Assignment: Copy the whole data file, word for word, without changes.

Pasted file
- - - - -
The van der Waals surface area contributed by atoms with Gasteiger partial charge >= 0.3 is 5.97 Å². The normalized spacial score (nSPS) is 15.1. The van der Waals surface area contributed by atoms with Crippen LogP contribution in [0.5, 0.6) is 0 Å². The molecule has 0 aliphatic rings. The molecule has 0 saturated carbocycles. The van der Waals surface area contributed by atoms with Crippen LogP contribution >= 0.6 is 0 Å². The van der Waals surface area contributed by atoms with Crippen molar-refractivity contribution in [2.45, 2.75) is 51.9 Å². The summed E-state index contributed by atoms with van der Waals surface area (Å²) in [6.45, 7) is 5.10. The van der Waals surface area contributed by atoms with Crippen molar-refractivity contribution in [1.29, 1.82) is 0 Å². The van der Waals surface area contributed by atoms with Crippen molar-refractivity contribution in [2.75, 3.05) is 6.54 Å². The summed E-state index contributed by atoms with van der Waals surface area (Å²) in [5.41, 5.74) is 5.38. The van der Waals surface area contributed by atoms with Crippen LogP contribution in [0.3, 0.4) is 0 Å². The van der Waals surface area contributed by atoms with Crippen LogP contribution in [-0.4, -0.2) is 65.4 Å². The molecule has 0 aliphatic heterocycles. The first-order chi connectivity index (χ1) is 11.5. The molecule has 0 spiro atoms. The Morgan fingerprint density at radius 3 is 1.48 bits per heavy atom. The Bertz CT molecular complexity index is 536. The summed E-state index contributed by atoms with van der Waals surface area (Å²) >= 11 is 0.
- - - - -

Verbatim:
The van der Waals surface area contributed by atoms with Gasteiger partial charge >= 0.3 is 5.97 Å². The normalized spacial score (nSPS) is 15.1. The van der Waals surface area contributed by atoms with Crippen LogP contribution in [0.5, 0.6) is 0 Å². The molecule has 0 aliphatic rings. The molecule has 0 saturated carbocycles. The van der Waals surface area contributed by atoms with Crippen LogP contribution >= 0.6 is 0 Å². The van der Waals surface area contributed by atoms with Crippen molar-refractivity contribution in [2.45, 2.75) is 51.9 Å². The summed E-state index contributed by atoms with van der Waals surface area (Å²) in [6.45, 7) is 5.10. The van der Waals surface area contributed by atoms with Crippen molar-refractivity contribution in [1.29, 1.82) is 0 Å². The van der Waals surface area contributed by atoms with Crippen molar-refractivity contribution in [2.75, 3.05) is 6.54 Å². The summed E-state index contributed by atoms with van der Waals surface area (Å²) in [5.41, 5.74) is 5.38. The van der Waals surface area contributed by atoms with Crippen LogP contribution in [0.3, 0.4) is 0 Å². The van der Waals surface area contributed by atoms with Crippen LogP contribution in [-0.4, -0.2) is 65.4 Å². The molecule has 0 aliphatic heterocycles. The first-order chi connectivity index (χ1) is 11.5. The molecule has 0 spiro atoms. The Morgan fingerprint density at radius 3 is 1.48 bits per heavy atom. The Bertz CT molecular complexity index is 536. The summed E-state index contributed by atoms with van der Waals surface area (Å²) >= 11 is 0.